Participants commit to themselves, the group and safety. Pioche ties in Navajo culture with smudging, using herbs, and an activity called "Res Life." "Buzz rings," shown here, represent keeping energy up throughout the day.

Trust-builders, low elements

Since participants rely on each other all day, it's important to establish trust. An activity involving spotting techniques is introduced here, and then the group participates in low elements, such as "Moby Deck."

High elements

After lunch, the group participates in one or two high elements. These elements usually require quite a bit of time to set up and then carry out. Because of that, this portion takes up most of the rest of the day at the challenge course.


At the end of the day, the group comes together and discusses the day's events, including what they learned, what they did well and what could have gone better. They also talk about the real-world applications of those lessons.

SHIPROCK — Ten children, ages 6 to 15, donned red helmets and blue harnesses and obediently lined up along a rope on the ground on March 25.

Their classmate, 10-year-old Elenee Foster, had her harness attached to a cable hanging from above.

"Ready!" yelled Orlando Pioche, manager of the Red Eagle Challenge Course in Shiprock. "Haul away!"

As the children pulled back on the rope, Foster, who held the other end, steadily rose in the air.

She was the first of the group to try "The Screamer," one of Red Eagle's new elements. She did not get high off the ground before she yelled down "OK stop!" and slowly released her end of the rope.

The next contestant, Brianna Benally, 10, couldn't be hoisted high enough.

At left, Orlando Pioche, manager of the Red Eagle Challenge Ropes Course in Shiprock, and Recreation Specialist Brian Sandoval, right, break down the ropes
At left, Orlando Pioche, manager of the Red Eagle Challenge Ropes Course in Shiprock, and Recreation Specialist Brian Sandoval, right, break down the ropes course on March 25 after hosting three groups. (Molly Maxwell — Special to The Daily Times)

"I like going high," she said after her turn. "I wanted to go higher."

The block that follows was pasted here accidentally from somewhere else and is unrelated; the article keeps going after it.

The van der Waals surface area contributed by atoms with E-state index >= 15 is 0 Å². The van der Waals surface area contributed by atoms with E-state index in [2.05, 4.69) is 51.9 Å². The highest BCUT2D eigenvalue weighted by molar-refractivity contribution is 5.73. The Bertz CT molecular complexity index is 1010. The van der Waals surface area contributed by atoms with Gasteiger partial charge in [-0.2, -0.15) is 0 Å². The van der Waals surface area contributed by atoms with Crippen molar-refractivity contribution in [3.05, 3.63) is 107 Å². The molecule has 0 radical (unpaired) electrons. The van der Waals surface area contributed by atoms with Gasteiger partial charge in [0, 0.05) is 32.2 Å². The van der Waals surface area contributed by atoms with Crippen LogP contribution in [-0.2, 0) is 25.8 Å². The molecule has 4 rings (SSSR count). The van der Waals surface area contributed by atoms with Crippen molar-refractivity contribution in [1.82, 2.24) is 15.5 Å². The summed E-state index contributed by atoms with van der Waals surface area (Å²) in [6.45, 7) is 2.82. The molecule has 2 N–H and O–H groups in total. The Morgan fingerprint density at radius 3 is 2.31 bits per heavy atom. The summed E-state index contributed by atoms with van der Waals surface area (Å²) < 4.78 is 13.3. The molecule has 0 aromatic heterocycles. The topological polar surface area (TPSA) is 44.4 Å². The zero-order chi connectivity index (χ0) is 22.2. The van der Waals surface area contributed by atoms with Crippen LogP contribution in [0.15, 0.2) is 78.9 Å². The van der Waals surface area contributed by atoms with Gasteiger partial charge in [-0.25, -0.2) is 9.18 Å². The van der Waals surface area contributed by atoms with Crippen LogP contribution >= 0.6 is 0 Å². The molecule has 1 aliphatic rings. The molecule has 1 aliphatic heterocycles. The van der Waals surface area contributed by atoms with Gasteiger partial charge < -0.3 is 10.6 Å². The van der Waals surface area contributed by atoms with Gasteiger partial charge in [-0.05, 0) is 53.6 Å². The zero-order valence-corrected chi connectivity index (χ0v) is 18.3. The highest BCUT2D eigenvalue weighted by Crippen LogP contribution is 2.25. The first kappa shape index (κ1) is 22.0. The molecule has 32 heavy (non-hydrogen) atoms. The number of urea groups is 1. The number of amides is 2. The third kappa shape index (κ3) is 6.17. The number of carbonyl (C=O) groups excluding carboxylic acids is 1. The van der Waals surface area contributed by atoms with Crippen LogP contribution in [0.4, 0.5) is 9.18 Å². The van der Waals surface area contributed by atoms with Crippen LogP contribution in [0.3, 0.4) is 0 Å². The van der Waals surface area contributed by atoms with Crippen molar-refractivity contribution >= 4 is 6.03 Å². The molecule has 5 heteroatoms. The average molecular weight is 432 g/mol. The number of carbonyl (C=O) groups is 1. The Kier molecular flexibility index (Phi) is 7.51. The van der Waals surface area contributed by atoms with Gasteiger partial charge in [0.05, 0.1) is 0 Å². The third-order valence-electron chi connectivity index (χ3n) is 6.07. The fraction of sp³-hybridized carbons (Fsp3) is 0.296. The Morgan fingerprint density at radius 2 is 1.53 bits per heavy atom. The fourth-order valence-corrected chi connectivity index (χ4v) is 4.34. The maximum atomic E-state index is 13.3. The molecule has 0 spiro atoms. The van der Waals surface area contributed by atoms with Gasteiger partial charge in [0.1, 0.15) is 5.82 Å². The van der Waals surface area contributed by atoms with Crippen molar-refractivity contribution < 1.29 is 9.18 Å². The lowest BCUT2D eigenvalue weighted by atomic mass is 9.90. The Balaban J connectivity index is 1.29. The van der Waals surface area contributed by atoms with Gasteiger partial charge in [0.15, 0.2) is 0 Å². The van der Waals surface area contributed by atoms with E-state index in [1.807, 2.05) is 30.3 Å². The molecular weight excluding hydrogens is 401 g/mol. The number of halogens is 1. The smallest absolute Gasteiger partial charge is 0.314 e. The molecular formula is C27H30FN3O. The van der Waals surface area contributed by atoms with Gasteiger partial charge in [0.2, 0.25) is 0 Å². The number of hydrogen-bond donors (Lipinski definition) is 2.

Red Eagle Challenge Course, originally built in 1991, is part of the Health Promotion and Disease Prevention Program of the Northern Navajo Medical Center in Shiprock. But use of the course is not limited to patients of the hospital, or even residents of Shiprock or the Navajo Nation.

Pioche said state, tribal and federal organizations go through the course, which hosts mostly community programs. Red Eagle hosts these programs for free, and the program is booked until August.

"If someone cancels, there is someone else waiting to get in," said Orlando Pioche's wife, Arlene Pioche, who manages the scheduling.

Last year, funding from substance abuse and mental health programs and medical social services from the hospital allowed the course to be rebuilt and new additions to be installed, Orlando Pioche said.

The course still stands where it always has, directly behind the Northern Navajo Medical Center. But the large wooden posts and metal cables that make up the majority of the course are new. In addition to "The Screamer," "The Heebie Jeebie," in which harnessed-in participants balance and must cross each other on a cable, and a low element called "Moby Deck," where participants work together to balance a rocking platform, are all new.


Red Eagle also offers river tours, mountain biking

Despite its name, Red Eagle Challenge Course isn't just a challenge course. In fact, the company also offers several other outdoors programs for group looking to explore the Four Corners.

River tours: The program offers river tours with the program's eight rafts and five tandem inflatable kayaks. These run throughout the summer, mostly on the San Juan River from Farmington's Westland Park to Kirtland. The tours have also been known to visit the Animas River in Durango, Colo., as well as the Chama River.

Bike rides: Thirty-minute mountain bikes make up Red Eagle's "Wellness on Wheels" fleet. The program often uses the fleet to run multi-day mountain bike tours in the Four Corners area.

Also added to the climbing wall was a lift arm that allows physically challenged participants to be lifted up or lift themselves up the wall using a 4:1 weight ratio.

Most of the high elements at Red Eagle use a dynamic belay system, in which the belayer may move along with the participant, so traversing elements is possible.

"The Screamer" and the other 18 elements at the challenge course, though obviously fun, create more than a large-scale playground. Each group crafts specific goals. Ideals like teamwork, communication, leadership and trust are the backbones of every facilitation.

For example, "The Screamer" involves everyone in the group and encourages them to work together. For a drug rehabilitation patient, the act of letting go of the rope may represent "letting go" of old habits, said Orlando Pioche, who has been working at the course since it was built and has managed it since 2002.

Alcohol and drug abuse, as well as diabetes prevention, are Red Eagle's primary targets.

"We are all about prevention. The hospital sees them in-stage, for chronic illness. We work to prevent that by telling them about nutrition, staying fit," Orlando Pioche said.

The children on the course on March 25 were on their spring break, and they came to Red Eagle with the Office of Diné Youth, an after-school program that had activities planned for each day of their break.

"I think they're enjoying themselves. They are ecstatic to see what comes next," said Sharon Yazzie, the office's program project specialist.

For more information or to book a facilitation, call Orlando Pioche with Red Eagle Challenge at 505-368-6318.

Molly Maxwell covers the outdoors for The Daily Times. She can be reached at